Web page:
The first passage in the couple lets the reader in on what lies ahead at the bridge, which Farquhar as the main character doesn’t know just yet. The second passage can practically be labeled as a dead giveaway in that we later find out that this is the description of our protagonist, Farquhar. We are essentially informed of how he dies way before it even happens. All we are left to do after that is ponder how and/or allow this tragic event to unfold. In the dialogue just above, our main character would like to know what would happen if he were to travel to the Owl Creek Bridge. Don’t you just wish you could scream the truth out at him to prevent his death from happening? This only adds more to the dramatic irony. We have already figured out that he is going to be hung if he is to travel there. He doesn’t find out the consequences of his actions until the moment he is captured by the soldiers and hung to die. Dramatic irony has way of filling the audience/reader with suspense as an influential literary technique. However, like first person and stream of consciousness writing, dramatic irony will only perform its respective function in a story that uses the third person perspectives. This is because dramatic irony is demands an omniscient point-of-view. Without the omniscient and omnipresent nature of the third person narrative perspective, dramatic irony would not have risen to become such a common and influential literary technique, nor would it have any use in any form of literature. The one dimensional nature of first person is too limiting for dramatic irony to have any lasting presence or effect.

Finally, we arrive at the very question, what would happen if these two literary works were to interchange their points-of-view? If a switch were to occur between these two works, many symbols, motives, and plots of each story would likely be more difficult to spot and follow.

In The Jilting of Granny Weatherall, the change to third person would greatly obstruct the flow of Granny’s stream of conscious thoughts. Also, changing this perspective from first to third would mean sacrificing the intimacy and connection that the reader would have with the main character/narrator. Furthermore, as mentioned previously, a shift between the narrative discourse and Granny’s inner dialogue would be very awkward and would prove to be nothing but a hindrance to the innovative smoothness and coherence (Jiangqing Xu, 19).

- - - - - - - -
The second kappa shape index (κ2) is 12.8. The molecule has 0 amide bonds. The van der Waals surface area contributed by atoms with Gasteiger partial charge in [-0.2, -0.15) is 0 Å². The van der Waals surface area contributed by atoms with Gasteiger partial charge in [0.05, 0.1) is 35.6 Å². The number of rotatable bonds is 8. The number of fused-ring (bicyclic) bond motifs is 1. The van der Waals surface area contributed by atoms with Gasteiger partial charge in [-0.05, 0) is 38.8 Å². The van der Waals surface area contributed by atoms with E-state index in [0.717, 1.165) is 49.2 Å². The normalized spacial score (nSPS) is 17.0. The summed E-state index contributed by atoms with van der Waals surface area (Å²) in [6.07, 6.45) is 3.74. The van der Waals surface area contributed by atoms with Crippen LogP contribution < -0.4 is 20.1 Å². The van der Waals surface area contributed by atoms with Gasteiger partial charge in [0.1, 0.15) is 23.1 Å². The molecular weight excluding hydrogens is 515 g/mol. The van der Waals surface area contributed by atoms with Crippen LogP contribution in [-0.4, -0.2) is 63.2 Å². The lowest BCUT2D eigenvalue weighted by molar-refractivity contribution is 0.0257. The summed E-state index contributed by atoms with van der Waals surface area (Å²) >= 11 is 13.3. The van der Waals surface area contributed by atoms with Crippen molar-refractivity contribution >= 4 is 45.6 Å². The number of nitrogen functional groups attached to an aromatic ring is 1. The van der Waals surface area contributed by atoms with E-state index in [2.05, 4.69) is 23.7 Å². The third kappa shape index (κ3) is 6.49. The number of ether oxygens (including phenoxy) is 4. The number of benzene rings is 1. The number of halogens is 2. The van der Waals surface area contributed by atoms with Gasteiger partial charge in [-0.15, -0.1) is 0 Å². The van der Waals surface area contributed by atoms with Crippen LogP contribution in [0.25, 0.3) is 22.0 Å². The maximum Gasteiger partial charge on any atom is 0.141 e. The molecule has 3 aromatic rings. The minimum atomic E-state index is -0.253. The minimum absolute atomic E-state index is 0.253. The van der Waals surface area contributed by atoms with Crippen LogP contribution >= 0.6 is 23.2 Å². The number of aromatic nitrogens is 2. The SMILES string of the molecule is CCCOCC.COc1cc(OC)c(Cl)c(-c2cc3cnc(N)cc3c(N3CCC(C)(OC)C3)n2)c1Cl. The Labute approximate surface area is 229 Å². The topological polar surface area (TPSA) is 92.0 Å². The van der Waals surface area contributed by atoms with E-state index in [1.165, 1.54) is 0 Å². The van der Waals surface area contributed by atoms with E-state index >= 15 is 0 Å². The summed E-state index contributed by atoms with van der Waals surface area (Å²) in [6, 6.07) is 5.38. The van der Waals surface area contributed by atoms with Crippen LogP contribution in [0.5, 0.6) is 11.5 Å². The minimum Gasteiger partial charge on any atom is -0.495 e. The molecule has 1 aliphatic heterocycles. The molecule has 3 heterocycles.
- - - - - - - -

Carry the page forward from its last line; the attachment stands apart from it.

In An Occurrence at Owl Creek Bridge, a transition to first person would definitely give rise multiple questions and would completely change its original effect on the reader. If this story changed its point-of-view to first person, a man would essentially be telling his own death story as it happened word for word. This might cause readers to have a negative outlook on the narrator and label him as delusional. Moreover, switching to first person would mean the forfeiting of the infinite understanding, perception, and insight that third person has to offer.

Overall, we cannot really say which perspective is better because they are remarkably different from each other (Ross 69). However, we can say that third person is the more favored perspective. This difference has helped to give emphasis to the uniqueness of each of these perspectives and offer an illustration of each of their distinct contributions as a whole in literature. The first and third person points-of-view can ultimately be looked upon as rival narrative perspectives that can easily serve as the basis upon which American Literature (as well other worldly literature) laid its foundation ( van Dijk 106).

Works Cited

Bierce, Ambrose. An Occurrence at Owl Creek Bridge. Chickamauga: 1891

Bownds, Deric. “3rd and 1st Person Narrative in Personality Change.” Mindblog. May 30, 2007. November 23, 2007 <;

Harper, Tara. First Person or Third? Writer’s Workshop. November 23, 2007 <>

John Mepham, Kingston University. “Stream of consciousness.” The Literary Encyclopedia. 17 Oct. 2003. The Literary Dictionary Company. 23 November 2007.

Kilian, Crawford. “Narrative Voice.” November 23, 2007\

Jiangqing Xu, Hengyang Normal University. “The Uniqueness of the Stream of Consciousness Techniques in “The Jilting of Granny Weatherall.” May 2006. November 23,2007 <;

van Dijk, Teun Adrianus. Discourse and literature: New Approaches to the Analysis of Literature. John Publishing Company, September 1985

Porter, Katherine Ann. The Jilting of Granny Weatherall. Mexico: 1930

Ross, Alison. AS English Language and Literature for AQA B. Harcourt Heinemann: 2001